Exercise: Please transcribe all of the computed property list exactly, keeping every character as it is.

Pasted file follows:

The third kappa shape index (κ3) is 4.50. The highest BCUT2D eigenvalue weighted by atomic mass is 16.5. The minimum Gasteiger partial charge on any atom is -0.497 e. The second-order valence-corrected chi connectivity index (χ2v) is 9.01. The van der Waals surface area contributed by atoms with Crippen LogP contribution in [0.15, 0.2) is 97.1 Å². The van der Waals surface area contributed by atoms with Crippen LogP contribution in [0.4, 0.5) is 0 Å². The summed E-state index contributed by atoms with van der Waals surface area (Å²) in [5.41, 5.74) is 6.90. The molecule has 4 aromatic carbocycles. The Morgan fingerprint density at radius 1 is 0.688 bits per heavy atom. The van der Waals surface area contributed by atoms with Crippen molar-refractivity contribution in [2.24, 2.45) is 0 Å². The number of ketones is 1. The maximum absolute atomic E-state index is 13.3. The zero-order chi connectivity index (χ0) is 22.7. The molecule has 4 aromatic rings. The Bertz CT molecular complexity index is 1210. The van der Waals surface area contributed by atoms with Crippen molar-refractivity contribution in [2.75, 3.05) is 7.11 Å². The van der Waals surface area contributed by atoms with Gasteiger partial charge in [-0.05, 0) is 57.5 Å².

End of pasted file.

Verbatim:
The third kappa shape index (κ3) is 4.50. The highest BCUT2D eigenvalue weighted by atomic mass is 16.5. The minimum Gasteiger partial charge on any atom is -0.497 e. The second-order valence-corrected chi connectivity index (χ2v) is 9.01. The van der Waals surface area contributed by atoms with Crippen LogP contribution in [0.15, 0.2) is 97.1 Å². The van der Waals surface area contributed by atoms with Crippen LogP contribution in [0.4, 0.5) is 0 Å². The summed E-state index contributed by atoms with van der Waals surface area (Å²) in [5.41, 5.74) is 6.90. The molecule has 4 aromatic carbocycles. The Morgan fingerprint density at radius 1 is 0.688 bits per heavy atom. The van der Waals surface area contributed by atoms with Crippen molar-refractivity contribution in [2.24, 2.45) is 0 Å². The number of ketones is 1. The maximum absolute atomic E-state index is 13.3. The zero-order chi connectivity index (χ0) is 22.7. The molecule has 4 aromatic rings. The Bertz CT molecular complexity index is 1210. The van der Waals surface area contributed by atoms with Crippen molar-refractivity contribution in [2.75, 3.05) is 7.11 Å². The van der Waals surface area contributed by atoms with Gasteiger partial charge in [-0.05, 0) is 57.5 Å².